The 2000, 2002 and 2004 Notes by the President stipulated that the incoming delegations attending closed consultations of the whole “should be represented at the level of Permanent Representative or Deputy Permanent Representative” and that for that purpose, “one seat will be assigned to each delegation at the side of the consultations room.”  This stipulation was dropped from the 2006 and 2010 Notes, in part because by that time, the role of political coordinators had become more central to the work of delegations, and it was thought that they, as well as experts on occasion, would also benefit from observing closed consultations.  Although no longer set out in writing, it is still generally assumed that during the period of observation, an incoming member will send only one representative to each session of closed consultations.


Another evolution in the observation period has occurred with respect to the Council’s subsidiary bodies.  Attending meetings of subsidiary bodies was not provided for in the 2000 Note by the President.  However, the 2002 Note stated that incoming members, beginning one month prior to taking up their seats on the Council, could attend “formal meetings of the subsidiary bodies” (italics added).  The Note also stated that Chairs should not “deviate from Council practice” in this regard “without guidance from the Council”, which was interpreted as meaning that incoming members should not attend any informal meetings of subsidiary bodies without the Council’s explicit permission.  However, two years later, the 2004 Note by the President extended the invitation to incoming members to attend “both formal and informal meetings of the subsidiary bodies of the Council” (italics added).  From 2006 onwards, including in the 2016 Note, the invitation to incoming members has been to attend “all meetings” of the Council’s subsidiary bodies. 


In contrast to the higher level of representation for attending the Council’s closed consultations which was stipulated in the 2000, 2002 and 2004 Notes, according to the 2002 and 2004 Notes, attendance at the meetings of subsidiary bodies could be “by any one member of their delegations”.  No statement as to the level of representation for attending meetings of the Council’s subsidiary bodies has been made in any Note since 2006.


The steady flow to the Council President of reports (notably by the Secretary-General), as well as of letters, some of which require a response by the Council, are an important part of the information under consideration by the Council with respect to the matters on its agenda.  And as pointed out in the book (page 437), decisions regarding the publication as official Council documents of letters and reports “is a surprisingly complex and politically sensitive area of the Security Council’s practice”.  Therefore, after the observation period for new members had been in effect for several years, it was felt that the preparation of incoming new members should include their receipt of “all relevant communications”.  Accordingly, a provision requesting the Secretariat to provide these documents to the newly elected members during their period of observation was included in S/2006/507 and S/2010/507, and now in S/2016/619.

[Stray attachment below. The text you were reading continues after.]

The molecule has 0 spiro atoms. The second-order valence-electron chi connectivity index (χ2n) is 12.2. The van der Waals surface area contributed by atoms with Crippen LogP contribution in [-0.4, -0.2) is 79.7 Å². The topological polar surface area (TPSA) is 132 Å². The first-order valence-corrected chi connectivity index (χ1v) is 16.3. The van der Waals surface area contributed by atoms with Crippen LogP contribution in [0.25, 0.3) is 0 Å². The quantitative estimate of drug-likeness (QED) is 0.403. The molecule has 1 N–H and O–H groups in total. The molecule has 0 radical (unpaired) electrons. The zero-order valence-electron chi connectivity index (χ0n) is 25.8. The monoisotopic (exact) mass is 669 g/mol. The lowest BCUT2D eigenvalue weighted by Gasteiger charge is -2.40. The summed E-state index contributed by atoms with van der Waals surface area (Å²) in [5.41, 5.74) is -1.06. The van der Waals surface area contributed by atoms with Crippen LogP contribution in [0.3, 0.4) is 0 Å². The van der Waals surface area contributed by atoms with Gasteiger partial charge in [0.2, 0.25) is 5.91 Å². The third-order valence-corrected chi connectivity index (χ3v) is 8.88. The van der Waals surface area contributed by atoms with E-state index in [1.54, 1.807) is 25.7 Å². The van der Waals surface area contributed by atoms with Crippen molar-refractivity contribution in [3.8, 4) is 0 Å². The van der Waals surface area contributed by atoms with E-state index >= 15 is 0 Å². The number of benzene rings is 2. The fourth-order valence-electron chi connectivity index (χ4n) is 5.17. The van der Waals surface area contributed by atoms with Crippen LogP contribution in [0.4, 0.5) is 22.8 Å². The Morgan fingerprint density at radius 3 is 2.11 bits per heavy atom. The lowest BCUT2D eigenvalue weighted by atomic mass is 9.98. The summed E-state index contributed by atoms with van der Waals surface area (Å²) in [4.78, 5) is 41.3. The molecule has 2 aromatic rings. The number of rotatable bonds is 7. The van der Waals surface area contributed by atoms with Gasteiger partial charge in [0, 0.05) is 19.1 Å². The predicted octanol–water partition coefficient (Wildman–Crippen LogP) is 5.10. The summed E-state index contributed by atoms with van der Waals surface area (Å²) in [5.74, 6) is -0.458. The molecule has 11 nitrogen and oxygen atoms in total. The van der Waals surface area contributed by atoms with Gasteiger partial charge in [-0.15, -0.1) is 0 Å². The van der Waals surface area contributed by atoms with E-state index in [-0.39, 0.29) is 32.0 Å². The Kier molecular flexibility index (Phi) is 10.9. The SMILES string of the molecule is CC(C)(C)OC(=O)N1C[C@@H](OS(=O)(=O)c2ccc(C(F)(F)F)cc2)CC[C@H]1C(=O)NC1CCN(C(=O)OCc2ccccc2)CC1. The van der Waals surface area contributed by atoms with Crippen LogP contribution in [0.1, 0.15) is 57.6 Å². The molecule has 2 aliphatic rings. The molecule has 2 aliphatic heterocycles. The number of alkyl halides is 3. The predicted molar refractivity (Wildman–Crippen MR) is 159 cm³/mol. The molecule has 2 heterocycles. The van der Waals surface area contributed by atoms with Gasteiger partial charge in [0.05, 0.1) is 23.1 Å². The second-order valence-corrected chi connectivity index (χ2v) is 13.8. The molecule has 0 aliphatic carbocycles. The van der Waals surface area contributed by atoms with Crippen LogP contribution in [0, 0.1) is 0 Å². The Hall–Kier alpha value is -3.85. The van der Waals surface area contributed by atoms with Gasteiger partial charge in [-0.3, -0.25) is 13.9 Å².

Looking at the six relevant Notes by the President, it is evident that during the 16-year period from 2000 to 2016, there has been a significant evolution from the groundbreaking, yet limited, practices and timeframe for preparing incoming members adopted in 2000, to the considerably expanded provisions of S/2006/619.   


As quoted on page 130 of the book, the transition onto the Council has been described by some incoming elected members as “brutal”, with one non-permanent representative asserting that it takes at least six months to learn how the Council operates.  At a time when the Council’s working methods and the demands of its heavy substantive agenda have become increasingly complex, the expanded observation period provided for in the most recent Note by the President can be seen as responding to a genuine need.  And it can be expected that the incoming members’ greater familiarity with the Council’s functioning will benefit not only those members, but also the Council itself, by effecting smoother transitions from one year’s membership to the next.